I got out a roller and eradicated the eagle, and felt a little unpatriotic doing so. Then I got to the walls and erased the lemurs and rhinos, the elephants and gorillas. I thought to myself, How in the world would I have ever been able to write up here with all these animal eyes looking down on me? I painted over giraffes, a sloth, tigers, lions, chimpanzees, spider monkeys, antelope, egrets, snapping turtles, penguins. Lots of green and yellow flora worked as a border of sorts, down near the baseboard.
SINGLED OUT // Writer and professor George Singleton made his new house a home, with personal touches—but, his office renovation was the crux.
A dachshund showed up. Okay, so at this point I’d already thought, how is a penguin going to survive in the jungle, and I wasn’t sure if tigers and lemurs shared the same habitat. But the wiener dog made me stop. Maybe they had a wiener dog and wanted him memorialized in this odd cosmos.
And then I came across Noah’s Ark, crashed into a snow-covered mountaintop.
Farther down, Jesus on the cross.
Oh, man. I’m not the most religious person in the world, but I do own a number of superstitions. I meant to block off the Jesus part of the mural and leave it—He would be covered with a bookcase—but maybe the paint fumes got to me and I lost my concentration. I rolled right over Jesus, not even thinking. I thought, That can’t be a good thing to do, and then wondered if it might later cause me to sit here at the computer, not write as much as I used to write, and get tempted by all the animals outside, calling for me to come look at them as if I were some kind of nature writer.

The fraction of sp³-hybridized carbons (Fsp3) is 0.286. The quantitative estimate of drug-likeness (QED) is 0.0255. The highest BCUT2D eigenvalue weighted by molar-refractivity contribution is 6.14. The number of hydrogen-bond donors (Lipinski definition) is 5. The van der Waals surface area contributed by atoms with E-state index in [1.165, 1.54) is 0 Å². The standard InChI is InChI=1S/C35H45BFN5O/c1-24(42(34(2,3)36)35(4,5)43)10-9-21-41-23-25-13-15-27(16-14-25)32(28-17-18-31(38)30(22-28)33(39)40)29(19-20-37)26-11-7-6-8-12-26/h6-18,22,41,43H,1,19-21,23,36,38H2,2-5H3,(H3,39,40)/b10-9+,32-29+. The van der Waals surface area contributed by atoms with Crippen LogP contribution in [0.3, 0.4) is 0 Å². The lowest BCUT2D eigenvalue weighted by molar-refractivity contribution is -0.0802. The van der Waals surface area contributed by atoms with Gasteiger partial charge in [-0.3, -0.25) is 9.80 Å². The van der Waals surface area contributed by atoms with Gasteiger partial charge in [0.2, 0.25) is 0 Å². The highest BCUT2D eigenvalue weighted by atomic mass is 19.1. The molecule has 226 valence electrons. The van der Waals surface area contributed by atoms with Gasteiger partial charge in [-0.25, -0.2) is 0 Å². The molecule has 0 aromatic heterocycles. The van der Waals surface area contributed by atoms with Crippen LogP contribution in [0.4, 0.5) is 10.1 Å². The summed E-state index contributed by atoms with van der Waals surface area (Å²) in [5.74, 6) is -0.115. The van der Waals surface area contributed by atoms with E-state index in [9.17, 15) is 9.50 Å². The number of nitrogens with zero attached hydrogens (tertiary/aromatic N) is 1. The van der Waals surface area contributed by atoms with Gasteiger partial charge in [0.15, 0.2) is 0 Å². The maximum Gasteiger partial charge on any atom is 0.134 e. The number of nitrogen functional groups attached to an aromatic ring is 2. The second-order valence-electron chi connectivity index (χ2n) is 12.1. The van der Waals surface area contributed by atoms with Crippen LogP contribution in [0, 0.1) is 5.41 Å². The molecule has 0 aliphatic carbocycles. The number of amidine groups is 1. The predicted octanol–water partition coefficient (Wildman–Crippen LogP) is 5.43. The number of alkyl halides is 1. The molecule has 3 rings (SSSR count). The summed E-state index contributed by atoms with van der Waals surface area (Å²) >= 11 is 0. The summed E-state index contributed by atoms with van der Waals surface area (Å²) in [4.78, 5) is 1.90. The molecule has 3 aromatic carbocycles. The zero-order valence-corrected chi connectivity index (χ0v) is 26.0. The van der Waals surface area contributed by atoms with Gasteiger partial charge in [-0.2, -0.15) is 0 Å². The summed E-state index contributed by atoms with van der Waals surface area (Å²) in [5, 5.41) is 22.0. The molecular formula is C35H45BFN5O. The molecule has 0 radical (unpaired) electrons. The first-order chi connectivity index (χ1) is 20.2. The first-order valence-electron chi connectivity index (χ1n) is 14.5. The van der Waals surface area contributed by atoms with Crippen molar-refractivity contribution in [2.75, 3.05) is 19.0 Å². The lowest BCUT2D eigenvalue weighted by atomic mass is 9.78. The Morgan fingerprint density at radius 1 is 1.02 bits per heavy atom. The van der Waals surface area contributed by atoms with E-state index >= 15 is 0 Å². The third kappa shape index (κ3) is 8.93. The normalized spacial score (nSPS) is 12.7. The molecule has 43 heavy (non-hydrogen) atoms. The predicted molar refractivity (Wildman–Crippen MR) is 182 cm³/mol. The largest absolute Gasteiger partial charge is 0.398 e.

Wait—a stink bug just crashed into my head. There are stink bugs all over the place. Nubby the cat just said to me, “Don’t forget the stink bugs,” seeing as they make his entire life worth living. Don’t mess with me—Nubby can speak in English somehow.
Oh, on occasion it sounds as if a ball bounces down the staircase. Glenda says she’s left the bedroom, then come back to find one of the venetian blinds closed when both had been open. The TV changes channels on occasion. We’ve heard crashes, looked at each other, then gone to find nothing.
But maybe it’s Jesus trying to creep through the paint, you know—how hard could that be? Is it those buzzards trying to crash-land into the house knowing that there’s something dead inside the walls? Do the stink bugs have more power than I’ve given them credit?
I blame it on the possums.
Carolina Writers at Home, edited by Meg Reid and published this October by Spartanburg’s Hub City Press, features the work of local authors George Singleton, Clyde Edgerton, Nikky Finney, Allan Gurganus, Dot Jackson, and more, with first-hand accounts of the beloved homes where they make their life and work. Rich photography by Rob McDonald brings out the singular charac- ter and unique details of each space. For more information, go to carolinawritersathome.com or hubcity.org.
George Singleton, Eliza- beth Cox, Drew Lanham, and Rob McDonald will be on hand to discuss the book and sign copies at Hub City Bookshop on Friday, November 20 at 7 p.m. If you can’t make it to Spartanburg, Cox, Lanham, and McDonald will be at M. Judson Booksellers & Storytellers on Sunday, November 22, at 4 p.m. Both events are free. Hub City Bookshop, 186 West Main St, Spartanburg. (864) 577-9349, hubcity.org; M. Judson Booksellers & Storytellers, 130 South Main St, Suite 200, Greenville. (864) 603- 2412, mjudsonbooks.com